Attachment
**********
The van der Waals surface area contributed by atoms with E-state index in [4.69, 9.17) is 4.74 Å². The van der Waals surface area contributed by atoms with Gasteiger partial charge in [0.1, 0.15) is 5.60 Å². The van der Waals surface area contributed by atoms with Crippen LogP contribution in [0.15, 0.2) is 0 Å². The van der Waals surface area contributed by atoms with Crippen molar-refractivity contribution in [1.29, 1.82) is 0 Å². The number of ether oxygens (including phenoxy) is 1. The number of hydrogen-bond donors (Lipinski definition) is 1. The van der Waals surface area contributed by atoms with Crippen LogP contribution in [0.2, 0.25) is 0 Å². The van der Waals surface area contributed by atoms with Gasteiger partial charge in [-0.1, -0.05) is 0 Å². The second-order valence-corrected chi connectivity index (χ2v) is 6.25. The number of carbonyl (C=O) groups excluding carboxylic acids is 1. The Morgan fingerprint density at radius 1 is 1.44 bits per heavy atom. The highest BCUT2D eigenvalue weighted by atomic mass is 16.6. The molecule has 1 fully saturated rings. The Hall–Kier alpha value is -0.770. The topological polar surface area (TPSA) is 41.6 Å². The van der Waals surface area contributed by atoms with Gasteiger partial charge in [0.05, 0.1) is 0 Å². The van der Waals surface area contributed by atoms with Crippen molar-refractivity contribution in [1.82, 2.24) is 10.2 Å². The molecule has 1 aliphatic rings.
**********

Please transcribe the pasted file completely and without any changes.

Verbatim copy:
The van der Waals surface area contributed by atoms with E-state index in [4.69, 9.17) is 4.74 Å². The van der Waals surface area contributed by atoms with Gasteiger partial charge in [0.1, 0.15) is 5.60 Å². The van der Waals surface area contributed by atoms with Crippen LogP contribution in [0.15, 0.2) is 0 Å². The van der Waals surface area contributed by atoms with Crippen molar-refractivity contribution in [1.29, 1.82) is 0 Å². The number of ether oxygens (including phenoxy) is 1. The number of hydrogen-bond donors (Lipinski definition) is 1. The van der Waals surface area contributed by atoms with Crippen LogP contribution in [0.2, 0.25) is 0 Å². The van der Waals surface area contributed by atoms with Gasteiger partial charge in [-0.1, -0.05) is 0 Å². The second-order valence-corrected chi connectivity index (χ2v) is 6.25. The number of carbonyl (C=O) groups excluding carboxylic acids is 1. The Morgan fingerprint density at radius 1 is 1.44 bits per heavy atom. The highest BCUT2D eigenvalue weighted by atomic mass is 16.6. The molecule has 1 fully saturated rings. The Hall–Kier alpha value is -0.770. The topological polar surface area (TPSA) is 41.6 Å². The van der Waals surface area contributed by atoms with Gasteiger partial charge in [0.05, 0.1) is 0 Å². The van der Waals surface area contributed by atoms with Crippen molar-refractivity contribution in [1.82, 2.24) is 10.2 Å². The molecule has 1 aliphatic rings.